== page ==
|Part of the series on:
The Dialogues of Plato
|Apology – Charmides – Crito|
|Euthyphro – First Alcibiades|
|Hippias Major – Hippias Minor|
|Ion – Laches – Lysis|
|Transitional & middle dialogues:|
|Cratylus – Euthydemus – Gorgias|
|Menexenus – Meno – Phaedo|
|Protagoras – Symposium|
|Later middle dialogues:|
|The Republic – Phaedrus|
|Parmenides – Theaetetus|
|Timaeus – Critias|
|The Sophist – The Statesman|
|Philebus – Laws|
|Of doubtful authenticity:|
|Clitophon – Epinomis|
|Epistles – Hipparchus|
|Minos – Rival Lovers|
|Second Alcibiades – Theages|
The Statesman, or Politikos in Greek and Politicus in Latin, is a four part dialogue contained within the work of Plato.
The text is a dialogue between Socrates and his student Theodorus, another student named Socrates (referred to as Young Socrates), and an unknown philosopher expounding the ideas of the statesman. This unknown philosopher from Elea is referred to in the text as the "visitor".
The text is a contination of the dialogue preceding it, named Sophist , which is a dialogue between Socrates, Theaetetus and the visitor.
According to John M. Cooper , the dialogue's intention was to clarify that to rule or have political power called for a specialized knowledge. The statesman was one who possesses this special knowledge of how to rule justly and well and to have the best interests of the citizens at heart. It is presented that politics should be run by this knowledge, or gnosis. This claim runs counter to those who, the visitor points out, actually did rule. Those that rule merely give the appearance of such knowledge, but in the end are really sophists or imitators.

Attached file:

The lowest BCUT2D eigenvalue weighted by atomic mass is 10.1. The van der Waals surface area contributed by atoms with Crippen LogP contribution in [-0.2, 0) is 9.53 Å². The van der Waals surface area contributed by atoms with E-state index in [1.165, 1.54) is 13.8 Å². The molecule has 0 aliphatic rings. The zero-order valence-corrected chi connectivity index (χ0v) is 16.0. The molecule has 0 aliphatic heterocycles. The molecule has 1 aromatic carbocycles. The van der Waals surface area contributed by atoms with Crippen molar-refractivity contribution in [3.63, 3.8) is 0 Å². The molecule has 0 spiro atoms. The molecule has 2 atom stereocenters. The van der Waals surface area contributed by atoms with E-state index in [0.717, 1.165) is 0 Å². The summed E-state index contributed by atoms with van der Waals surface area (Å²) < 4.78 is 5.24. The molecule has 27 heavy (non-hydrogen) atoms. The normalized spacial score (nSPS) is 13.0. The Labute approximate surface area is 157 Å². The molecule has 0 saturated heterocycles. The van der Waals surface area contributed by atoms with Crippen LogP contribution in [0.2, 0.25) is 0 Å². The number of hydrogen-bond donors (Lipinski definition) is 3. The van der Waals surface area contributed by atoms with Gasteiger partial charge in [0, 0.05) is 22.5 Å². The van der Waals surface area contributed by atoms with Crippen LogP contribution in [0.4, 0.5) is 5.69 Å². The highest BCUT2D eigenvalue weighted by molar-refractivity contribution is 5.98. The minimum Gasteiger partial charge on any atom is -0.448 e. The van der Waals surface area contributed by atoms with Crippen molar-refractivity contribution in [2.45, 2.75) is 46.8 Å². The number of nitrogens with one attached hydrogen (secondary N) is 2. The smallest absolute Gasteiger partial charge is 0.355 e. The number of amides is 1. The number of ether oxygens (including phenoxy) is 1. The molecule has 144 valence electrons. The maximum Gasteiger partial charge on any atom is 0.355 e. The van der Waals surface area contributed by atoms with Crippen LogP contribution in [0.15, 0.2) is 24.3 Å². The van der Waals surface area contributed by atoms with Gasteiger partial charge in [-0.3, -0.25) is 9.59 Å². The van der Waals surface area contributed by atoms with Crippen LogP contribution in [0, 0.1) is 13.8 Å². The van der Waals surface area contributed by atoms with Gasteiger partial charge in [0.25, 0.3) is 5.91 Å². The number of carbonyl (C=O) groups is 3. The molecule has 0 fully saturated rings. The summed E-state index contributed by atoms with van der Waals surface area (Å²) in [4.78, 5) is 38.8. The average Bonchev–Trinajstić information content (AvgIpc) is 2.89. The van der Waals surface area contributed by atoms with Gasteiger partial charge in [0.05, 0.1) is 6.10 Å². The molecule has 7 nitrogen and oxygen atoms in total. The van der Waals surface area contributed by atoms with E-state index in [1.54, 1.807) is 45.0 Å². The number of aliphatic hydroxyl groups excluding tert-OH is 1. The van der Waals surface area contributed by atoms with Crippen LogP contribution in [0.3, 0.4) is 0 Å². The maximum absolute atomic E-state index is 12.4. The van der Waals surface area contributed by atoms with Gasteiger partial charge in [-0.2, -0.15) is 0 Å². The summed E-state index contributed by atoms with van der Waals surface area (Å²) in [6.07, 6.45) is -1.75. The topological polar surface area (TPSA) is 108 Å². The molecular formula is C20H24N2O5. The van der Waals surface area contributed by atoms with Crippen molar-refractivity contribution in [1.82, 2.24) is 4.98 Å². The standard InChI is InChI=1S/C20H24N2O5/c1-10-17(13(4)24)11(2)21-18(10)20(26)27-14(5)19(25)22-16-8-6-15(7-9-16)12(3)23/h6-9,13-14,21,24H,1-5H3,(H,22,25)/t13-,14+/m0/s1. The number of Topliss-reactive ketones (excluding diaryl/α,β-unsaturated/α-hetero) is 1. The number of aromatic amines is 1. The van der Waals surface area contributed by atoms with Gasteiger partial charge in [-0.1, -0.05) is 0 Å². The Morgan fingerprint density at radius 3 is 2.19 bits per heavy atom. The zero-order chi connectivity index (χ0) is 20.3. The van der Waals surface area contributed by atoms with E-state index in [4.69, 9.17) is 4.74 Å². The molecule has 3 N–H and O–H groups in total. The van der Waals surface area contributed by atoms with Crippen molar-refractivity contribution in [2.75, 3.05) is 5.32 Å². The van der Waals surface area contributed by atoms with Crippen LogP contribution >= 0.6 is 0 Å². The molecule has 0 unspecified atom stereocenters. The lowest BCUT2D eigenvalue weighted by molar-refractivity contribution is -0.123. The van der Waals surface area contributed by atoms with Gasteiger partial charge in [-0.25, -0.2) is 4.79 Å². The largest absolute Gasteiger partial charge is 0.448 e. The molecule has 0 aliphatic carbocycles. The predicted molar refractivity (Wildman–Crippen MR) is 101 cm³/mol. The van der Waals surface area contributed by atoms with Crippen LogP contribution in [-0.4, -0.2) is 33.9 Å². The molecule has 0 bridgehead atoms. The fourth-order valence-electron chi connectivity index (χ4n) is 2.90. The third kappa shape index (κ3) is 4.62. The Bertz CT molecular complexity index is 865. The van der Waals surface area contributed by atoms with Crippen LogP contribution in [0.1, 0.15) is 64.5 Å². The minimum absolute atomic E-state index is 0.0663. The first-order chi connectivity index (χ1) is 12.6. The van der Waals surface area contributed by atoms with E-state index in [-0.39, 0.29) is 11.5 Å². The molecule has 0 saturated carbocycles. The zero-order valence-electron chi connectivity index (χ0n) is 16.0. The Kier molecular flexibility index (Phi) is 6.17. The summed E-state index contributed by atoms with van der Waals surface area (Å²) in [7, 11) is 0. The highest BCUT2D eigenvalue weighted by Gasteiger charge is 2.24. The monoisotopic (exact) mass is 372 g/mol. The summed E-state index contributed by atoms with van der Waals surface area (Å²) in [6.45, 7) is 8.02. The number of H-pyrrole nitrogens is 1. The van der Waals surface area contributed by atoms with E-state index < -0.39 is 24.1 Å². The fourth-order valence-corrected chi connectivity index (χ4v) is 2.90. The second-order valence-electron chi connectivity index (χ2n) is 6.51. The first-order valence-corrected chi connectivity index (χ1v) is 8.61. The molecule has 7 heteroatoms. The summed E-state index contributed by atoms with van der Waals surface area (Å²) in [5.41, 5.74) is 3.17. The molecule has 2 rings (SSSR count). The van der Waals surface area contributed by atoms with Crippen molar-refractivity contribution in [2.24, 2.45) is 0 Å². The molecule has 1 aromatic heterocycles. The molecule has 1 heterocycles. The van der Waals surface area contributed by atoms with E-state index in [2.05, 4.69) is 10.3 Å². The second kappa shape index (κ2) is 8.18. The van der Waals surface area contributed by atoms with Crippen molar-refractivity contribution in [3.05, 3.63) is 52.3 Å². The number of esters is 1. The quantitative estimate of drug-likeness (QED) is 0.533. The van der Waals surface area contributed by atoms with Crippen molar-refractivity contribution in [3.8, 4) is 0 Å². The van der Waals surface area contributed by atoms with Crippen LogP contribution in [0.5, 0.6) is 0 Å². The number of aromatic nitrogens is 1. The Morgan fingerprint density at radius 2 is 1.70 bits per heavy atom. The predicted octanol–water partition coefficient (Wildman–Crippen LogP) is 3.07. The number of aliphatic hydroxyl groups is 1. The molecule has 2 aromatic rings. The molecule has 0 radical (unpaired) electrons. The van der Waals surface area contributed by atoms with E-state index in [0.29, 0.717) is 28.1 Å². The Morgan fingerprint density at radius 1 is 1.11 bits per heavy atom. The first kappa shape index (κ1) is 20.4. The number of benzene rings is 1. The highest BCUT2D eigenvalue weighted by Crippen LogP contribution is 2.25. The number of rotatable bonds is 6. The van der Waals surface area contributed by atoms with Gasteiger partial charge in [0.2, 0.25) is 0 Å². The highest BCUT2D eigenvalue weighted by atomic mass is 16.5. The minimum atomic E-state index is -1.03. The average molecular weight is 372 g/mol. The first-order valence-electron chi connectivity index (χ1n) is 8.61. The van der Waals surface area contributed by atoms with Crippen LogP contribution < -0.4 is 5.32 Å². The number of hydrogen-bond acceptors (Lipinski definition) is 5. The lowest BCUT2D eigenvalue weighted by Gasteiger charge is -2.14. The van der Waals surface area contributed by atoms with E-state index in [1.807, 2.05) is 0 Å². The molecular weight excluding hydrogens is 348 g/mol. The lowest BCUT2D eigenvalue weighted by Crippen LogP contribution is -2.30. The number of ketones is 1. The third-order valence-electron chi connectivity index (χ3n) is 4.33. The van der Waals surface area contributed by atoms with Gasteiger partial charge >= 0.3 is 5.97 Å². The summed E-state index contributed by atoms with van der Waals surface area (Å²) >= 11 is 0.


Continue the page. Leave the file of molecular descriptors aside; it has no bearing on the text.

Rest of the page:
For, as the visitor points out, a sophist is one who does not know the right thing to do, but only appears to others as someone who does. The visitor's ideal of how one arrives at this knowledge of power is through social divisions. The visitor takes great pains to be very specific about where and why the divisions are needed in order to properly rule the citizenry.
Benjamin Jowett, 1892: full text
Harold North Fowler , 1921: full text (English & Greek)
- ^ Introduction to Politikos. Cooper, John M. & Hutchinson, D. S. (Eds.) (1997). Plato: Complete Works, Hackett Publishing Co., Inc. ISBN 0-87220-349-2.
Cooper, John M. & Hutchinson, D. S. (Eds.) (1997). Plato: Complete Works, Hackett Publishing Co., Inc. ISBN 0-87220-349-2.
Medieval Greece / Byzantine Empire
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